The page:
- Prepare your food. Cooking from scratch using whole foods can not only help make your meals healthier but also force you to think about your food choices. It is also a great way to relax, to get in touch with your creative side, can be more economical and be an experience the whole family can share in. It doesn’t take much more effort to make extra portions for freezing or prepare some food in advance for work healthier meals as well.
- Breathe. Take a few moments before a meal to become aware of your breathing, regulate it and pay attention to any feelings or stress. If you are feeling stressed, then get into the habit of learning a simple breathing practice. Even a couple of minutes can go a long way in regulating your breathing and undercutting the stress response, allowing the body to receive and use food in a more optimal state.
- Chew thoroughly. My father was taught to sit down to eat, and chew each forkful 25 times (or more). Much to our dismay at big family dinners he still does this while we wait for him to finish. But I admit, it is actually very sound advice and helps slow down and improve digestion!
- Eat small portions. Pay attention to your serving sizes, and start with small portions – you can always have seconds.
- Avoid drinking too much. Drinking too much while you eat can interfere with digestion, as can drinking too much before a meal.
- Avoid snacking. Unless you are an athlete, have a high metabolism or a medical reason which requires you to snack throughout the day, try to limit your food intake to 3 proper meals. Limiting your food intake to a set period of time (12 hours for instance, divided into 3 meals) and leaving the rest of your 24-hour period free of food can help ensure your digestive cycle is completed, support pancreatic function and help give your body time to digest, restore and renew. Eating less (including calorie restriction) has been proven scientifically to help increase longevity.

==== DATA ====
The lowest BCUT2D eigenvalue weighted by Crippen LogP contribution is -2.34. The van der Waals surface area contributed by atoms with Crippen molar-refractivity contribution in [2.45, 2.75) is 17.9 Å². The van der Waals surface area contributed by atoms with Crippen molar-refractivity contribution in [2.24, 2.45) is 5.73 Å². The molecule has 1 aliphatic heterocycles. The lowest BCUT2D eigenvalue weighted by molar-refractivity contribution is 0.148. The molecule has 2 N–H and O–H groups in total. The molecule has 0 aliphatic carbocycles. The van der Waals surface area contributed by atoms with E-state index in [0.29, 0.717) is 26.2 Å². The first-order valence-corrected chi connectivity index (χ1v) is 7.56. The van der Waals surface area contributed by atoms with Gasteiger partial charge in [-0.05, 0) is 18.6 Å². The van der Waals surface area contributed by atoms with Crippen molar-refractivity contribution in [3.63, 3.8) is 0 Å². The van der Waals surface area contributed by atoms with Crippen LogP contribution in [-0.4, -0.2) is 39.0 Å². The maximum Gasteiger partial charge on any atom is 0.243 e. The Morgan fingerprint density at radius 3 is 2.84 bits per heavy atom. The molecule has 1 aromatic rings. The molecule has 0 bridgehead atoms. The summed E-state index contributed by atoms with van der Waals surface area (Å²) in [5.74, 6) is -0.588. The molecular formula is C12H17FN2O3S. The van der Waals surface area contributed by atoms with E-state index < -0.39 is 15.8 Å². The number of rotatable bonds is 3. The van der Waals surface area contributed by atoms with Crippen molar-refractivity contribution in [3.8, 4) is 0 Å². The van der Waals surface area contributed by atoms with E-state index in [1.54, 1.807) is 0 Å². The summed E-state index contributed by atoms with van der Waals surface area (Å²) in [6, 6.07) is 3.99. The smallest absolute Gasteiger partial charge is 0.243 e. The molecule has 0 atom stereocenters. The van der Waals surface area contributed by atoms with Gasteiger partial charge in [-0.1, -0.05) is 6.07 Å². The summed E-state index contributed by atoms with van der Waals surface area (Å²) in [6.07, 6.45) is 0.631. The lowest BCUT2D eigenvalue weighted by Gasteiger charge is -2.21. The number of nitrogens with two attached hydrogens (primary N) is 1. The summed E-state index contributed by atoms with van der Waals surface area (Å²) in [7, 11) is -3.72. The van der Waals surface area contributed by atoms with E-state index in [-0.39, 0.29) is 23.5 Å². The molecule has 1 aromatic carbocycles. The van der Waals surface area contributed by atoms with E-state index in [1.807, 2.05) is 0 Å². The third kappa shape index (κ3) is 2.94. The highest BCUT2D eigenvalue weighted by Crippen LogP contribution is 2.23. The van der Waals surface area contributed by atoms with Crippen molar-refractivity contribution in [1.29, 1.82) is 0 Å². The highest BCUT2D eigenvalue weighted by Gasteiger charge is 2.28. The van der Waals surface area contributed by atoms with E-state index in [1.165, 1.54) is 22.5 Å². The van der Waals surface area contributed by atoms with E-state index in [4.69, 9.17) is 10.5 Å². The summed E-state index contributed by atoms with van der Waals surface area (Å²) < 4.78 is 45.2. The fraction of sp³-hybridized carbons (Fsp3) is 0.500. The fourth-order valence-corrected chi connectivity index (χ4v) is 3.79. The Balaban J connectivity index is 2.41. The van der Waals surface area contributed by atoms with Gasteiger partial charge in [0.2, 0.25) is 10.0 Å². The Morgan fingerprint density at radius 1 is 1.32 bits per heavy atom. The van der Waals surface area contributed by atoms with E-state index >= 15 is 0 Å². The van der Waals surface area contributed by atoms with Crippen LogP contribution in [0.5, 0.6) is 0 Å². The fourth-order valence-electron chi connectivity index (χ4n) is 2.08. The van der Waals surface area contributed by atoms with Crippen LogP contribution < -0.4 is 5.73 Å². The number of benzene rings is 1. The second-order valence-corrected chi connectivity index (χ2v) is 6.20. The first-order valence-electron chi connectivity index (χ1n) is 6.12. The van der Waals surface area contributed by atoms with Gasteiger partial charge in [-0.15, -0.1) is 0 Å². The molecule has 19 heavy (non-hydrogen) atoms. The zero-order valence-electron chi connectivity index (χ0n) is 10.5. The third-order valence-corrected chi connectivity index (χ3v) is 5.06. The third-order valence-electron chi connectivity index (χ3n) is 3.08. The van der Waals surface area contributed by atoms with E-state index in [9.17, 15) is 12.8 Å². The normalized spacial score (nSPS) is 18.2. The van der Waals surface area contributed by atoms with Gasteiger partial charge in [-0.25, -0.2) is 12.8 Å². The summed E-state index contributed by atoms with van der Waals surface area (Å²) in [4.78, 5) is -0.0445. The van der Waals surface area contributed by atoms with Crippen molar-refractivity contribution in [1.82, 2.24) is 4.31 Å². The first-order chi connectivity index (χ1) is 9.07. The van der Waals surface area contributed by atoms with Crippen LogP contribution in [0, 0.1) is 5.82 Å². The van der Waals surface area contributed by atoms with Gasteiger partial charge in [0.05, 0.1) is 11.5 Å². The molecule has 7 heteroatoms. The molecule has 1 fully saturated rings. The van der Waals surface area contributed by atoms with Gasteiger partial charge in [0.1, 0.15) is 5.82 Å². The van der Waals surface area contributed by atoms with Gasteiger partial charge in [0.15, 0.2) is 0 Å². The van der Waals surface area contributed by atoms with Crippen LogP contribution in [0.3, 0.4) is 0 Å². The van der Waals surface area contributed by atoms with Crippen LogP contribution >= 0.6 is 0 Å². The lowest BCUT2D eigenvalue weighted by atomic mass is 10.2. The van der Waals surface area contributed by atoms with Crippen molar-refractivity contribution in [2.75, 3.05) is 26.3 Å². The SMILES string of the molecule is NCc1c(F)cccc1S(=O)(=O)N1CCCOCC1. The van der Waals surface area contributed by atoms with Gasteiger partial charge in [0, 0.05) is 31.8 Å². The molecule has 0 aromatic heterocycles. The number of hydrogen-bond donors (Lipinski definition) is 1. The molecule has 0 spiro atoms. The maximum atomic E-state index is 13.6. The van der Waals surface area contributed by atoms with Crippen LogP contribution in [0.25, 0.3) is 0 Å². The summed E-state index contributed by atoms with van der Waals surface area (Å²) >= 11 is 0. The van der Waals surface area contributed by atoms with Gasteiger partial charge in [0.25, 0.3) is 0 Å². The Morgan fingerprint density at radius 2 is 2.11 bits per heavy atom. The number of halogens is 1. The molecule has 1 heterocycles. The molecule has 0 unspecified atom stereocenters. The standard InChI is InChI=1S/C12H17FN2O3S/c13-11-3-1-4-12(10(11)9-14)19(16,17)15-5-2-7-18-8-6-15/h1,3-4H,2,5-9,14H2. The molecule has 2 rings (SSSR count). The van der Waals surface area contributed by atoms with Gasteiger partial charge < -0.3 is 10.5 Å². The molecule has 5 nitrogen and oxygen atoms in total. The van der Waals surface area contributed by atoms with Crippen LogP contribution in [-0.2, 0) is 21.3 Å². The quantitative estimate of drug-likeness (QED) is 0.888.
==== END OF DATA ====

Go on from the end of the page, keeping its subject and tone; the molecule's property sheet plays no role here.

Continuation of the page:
- Enjoy. Focus on the colours and flavours of your food. Take a few minutes to think about the sources of your food and how it was made. A little thought and gratitude for where the food comes from, the people who have worked to make it, and the nourishment it is bringing reinforces the awareness of what we are feeding ourselves with. A great little reminder of the adage that we are what we eat!
- Listen to physical hunger signals, not the emotional ones. Instead of eating when we get emotional signals, such as boredom, sadness, stress or loneliness learn to listen to and separate these from the physical signals your body sends your brain to tell it it is hungry. These include your stomach growling, stomach “hunger pangs”, low energy, or feeling a little lightheaded. Eating mindfully is about learning to distinguish when you really need to eat for nourishment and choosing nutritious foods (without forgetting to make meals enjoyable too).
Slowing down, listening to your body, thinking about how a particular food choice will help you, becoming aware of the nurturing aspects of food selection and preparation, honing your own inner wisdom (for instance by keeping an emotional food diary for a week), getting into the habit of small nurturing rituals and considering all that went into our meals on a more regular basis, can all help you make your relationship with food nurturing. Integrating even just a few of these suggestions into your eating habits can help you gain some valuable insights into your relationship with food. In turn, you will find it easier to make healthy decisions without having to make food less enjoyable. And after a while these can become a normal part of your life.